Mary Long: It sounds like a super interesting company to keep an eye on. Meilin, thanks so much for chatting with me today and giving us an eye into the different tools that you use to find and continue to analyze stocks.
Meilin Quinn: Thank you so much, Mary.
Mary Long: Last but not least, I tracked down Matt Argersinger to talk macro data vibes and which companies have him most excited about the year ahead. We are long-term buy and hold investors here at the Fool, and yet Matt today, you and I are talking about the macro landscape and setting the table for 2024 and what investors ought to expect moving forward. Let’s start with addressing that tension perhaps because if we’re truly buying companies for the long haul, why should we be paying attention to the landscape at all?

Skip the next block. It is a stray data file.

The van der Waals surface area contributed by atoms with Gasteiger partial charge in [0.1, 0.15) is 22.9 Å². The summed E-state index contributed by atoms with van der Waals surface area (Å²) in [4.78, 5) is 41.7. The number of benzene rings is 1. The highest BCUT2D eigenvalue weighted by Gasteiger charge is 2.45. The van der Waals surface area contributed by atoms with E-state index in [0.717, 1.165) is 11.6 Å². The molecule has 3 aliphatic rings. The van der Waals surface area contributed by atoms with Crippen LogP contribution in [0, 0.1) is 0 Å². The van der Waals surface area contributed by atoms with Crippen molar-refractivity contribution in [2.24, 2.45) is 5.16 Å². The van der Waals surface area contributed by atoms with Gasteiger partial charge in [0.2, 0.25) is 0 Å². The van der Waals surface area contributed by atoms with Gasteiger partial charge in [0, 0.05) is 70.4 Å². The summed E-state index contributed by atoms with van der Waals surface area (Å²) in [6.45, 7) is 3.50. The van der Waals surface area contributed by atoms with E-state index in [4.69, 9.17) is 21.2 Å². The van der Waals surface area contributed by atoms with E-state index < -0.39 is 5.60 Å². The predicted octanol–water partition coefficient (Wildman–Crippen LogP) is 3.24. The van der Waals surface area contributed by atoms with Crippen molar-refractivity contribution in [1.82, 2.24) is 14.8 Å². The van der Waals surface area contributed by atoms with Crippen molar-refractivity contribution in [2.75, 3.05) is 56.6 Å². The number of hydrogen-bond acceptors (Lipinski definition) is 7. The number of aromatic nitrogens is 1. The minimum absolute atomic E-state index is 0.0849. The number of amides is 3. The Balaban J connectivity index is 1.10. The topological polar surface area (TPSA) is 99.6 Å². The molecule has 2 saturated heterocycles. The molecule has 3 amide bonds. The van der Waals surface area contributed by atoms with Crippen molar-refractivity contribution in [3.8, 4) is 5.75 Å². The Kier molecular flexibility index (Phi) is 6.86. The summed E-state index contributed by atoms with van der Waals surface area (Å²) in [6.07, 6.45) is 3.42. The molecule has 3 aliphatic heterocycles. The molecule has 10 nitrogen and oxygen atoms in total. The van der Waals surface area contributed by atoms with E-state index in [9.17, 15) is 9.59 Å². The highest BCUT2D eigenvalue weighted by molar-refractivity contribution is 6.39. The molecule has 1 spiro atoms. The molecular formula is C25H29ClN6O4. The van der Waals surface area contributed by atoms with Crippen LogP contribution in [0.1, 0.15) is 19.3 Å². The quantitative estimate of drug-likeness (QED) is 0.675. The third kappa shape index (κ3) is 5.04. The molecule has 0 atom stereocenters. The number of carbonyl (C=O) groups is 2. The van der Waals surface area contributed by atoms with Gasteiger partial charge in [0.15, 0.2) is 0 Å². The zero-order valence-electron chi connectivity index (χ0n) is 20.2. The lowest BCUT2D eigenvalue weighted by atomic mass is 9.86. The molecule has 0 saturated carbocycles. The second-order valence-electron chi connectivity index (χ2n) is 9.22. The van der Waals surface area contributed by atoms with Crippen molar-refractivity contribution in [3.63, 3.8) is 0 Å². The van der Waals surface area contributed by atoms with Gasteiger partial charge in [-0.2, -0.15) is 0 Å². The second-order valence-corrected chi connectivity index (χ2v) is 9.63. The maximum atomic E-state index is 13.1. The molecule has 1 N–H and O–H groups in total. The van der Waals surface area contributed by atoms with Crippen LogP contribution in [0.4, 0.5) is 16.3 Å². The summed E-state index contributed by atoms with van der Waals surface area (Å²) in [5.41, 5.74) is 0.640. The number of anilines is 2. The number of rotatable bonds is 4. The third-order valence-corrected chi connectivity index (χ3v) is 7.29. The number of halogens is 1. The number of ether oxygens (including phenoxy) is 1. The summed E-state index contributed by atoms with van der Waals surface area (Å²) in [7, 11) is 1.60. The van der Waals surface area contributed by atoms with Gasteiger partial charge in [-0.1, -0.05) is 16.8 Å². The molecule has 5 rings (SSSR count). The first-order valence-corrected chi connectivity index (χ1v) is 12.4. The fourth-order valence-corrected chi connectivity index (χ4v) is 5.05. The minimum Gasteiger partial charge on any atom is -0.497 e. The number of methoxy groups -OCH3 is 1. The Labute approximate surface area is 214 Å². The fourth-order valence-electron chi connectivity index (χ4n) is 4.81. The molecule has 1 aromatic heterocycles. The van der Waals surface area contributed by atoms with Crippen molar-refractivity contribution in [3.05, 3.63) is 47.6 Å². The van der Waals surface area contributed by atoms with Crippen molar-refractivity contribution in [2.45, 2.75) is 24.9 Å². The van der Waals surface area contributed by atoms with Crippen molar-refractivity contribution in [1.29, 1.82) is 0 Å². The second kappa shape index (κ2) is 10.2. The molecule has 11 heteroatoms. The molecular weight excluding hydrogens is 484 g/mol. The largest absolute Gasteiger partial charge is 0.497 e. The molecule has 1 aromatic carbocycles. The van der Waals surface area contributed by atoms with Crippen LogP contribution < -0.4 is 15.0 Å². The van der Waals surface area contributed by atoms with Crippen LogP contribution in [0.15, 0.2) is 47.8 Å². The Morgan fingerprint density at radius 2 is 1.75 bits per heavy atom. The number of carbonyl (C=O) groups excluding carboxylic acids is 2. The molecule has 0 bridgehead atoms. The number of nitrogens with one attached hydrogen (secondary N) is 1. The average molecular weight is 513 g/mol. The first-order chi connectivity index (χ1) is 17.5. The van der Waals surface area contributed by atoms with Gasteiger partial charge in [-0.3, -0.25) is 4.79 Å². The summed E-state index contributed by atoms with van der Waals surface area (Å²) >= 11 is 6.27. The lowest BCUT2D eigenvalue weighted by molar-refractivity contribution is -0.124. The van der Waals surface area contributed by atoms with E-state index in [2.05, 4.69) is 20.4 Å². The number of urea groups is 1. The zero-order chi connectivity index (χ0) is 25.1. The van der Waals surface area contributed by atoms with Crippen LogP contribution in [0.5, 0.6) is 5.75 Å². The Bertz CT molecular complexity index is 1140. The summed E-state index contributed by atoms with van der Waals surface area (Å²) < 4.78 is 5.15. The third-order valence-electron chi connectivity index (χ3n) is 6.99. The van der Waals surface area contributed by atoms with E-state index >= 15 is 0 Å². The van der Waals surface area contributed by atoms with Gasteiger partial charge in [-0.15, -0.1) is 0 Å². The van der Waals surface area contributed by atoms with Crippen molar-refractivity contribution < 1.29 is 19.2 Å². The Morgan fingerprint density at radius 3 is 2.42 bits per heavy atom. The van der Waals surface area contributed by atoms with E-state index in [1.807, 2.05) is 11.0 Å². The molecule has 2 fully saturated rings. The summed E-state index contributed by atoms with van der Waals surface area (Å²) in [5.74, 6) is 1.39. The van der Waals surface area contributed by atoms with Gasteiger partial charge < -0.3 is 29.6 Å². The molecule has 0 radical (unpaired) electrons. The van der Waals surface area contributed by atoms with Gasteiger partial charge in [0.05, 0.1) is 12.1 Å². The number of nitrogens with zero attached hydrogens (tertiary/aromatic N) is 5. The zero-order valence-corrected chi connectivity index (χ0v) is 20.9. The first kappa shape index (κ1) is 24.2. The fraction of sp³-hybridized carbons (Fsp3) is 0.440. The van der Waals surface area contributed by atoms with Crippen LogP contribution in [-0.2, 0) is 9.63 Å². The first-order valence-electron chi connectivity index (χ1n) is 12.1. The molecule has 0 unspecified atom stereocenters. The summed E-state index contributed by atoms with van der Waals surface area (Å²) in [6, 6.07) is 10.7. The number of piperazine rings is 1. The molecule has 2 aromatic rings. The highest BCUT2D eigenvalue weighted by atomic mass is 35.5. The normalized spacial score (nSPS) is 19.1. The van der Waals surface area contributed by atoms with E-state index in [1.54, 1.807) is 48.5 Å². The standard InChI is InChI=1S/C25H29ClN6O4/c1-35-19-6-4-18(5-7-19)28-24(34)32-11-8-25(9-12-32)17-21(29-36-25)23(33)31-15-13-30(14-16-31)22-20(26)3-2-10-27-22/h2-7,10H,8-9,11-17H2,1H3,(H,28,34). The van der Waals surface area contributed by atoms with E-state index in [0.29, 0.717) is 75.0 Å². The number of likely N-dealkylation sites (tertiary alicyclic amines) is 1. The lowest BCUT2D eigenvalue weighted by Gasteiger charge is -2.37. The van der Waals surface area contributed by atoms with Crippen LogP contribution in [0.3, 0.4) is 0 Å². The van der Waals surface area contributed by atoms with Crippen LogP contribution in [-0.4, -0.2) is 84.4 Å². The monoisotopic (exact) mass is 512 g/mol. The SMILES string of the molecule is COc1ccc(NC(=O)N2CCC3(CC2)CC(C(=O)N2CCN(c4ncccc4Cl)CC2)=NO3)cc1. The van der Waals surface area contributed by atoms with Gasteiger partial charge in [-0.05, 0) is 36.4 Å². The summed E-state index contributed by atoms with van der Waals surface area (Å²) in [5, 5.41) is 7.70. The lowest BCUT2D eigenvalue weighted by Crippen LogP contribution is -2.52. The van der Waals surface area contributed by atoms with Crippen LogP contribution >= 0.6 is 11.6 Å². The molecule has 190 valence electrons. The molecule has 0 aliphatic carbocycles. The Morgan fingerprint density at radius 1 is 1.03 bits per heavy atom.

Matt Argersinger: It’s a great question, Mary, and it’s great to be with you. Happy New Year. Yes, we’re most certainly bottoms up investors at the Fool, but I think it does make sense to keep at least some awareness of the macro landscape, the situation. For example, I look at a lot of smaller midsize companies that often have to rely on raising capital from the debt markets. These companies are going to be more sensitive to things like higher interest rates. They are also going to be more susceptible to things like inflation because they don’t often have the same pricing power, the same competitive positioning as larger companies that have just larger advantages, distribution scale, the ability to pass on prices, for example, as smaller companies just often can’t do that. I also spent a lot of time looking at real estate companies. There’s a lot happening in the housing market, in the office market, those macro-level challenges that have an overall effect on valuations in the space. I’m never going to let a single macro factor be an overriding change my thesis or make my decision either way on investing in a business for the long run. But I think if you understand the macro situation, the macro landscape and how it pertains to companies, you’re specifically looking at in your watch list or in your portfolio, it might help you find better times to look for opportunities, understand the risks a little better and when it might be a good time to get out of a position, for example. I think it’s definitely informative to sometimes look at the macro landscape.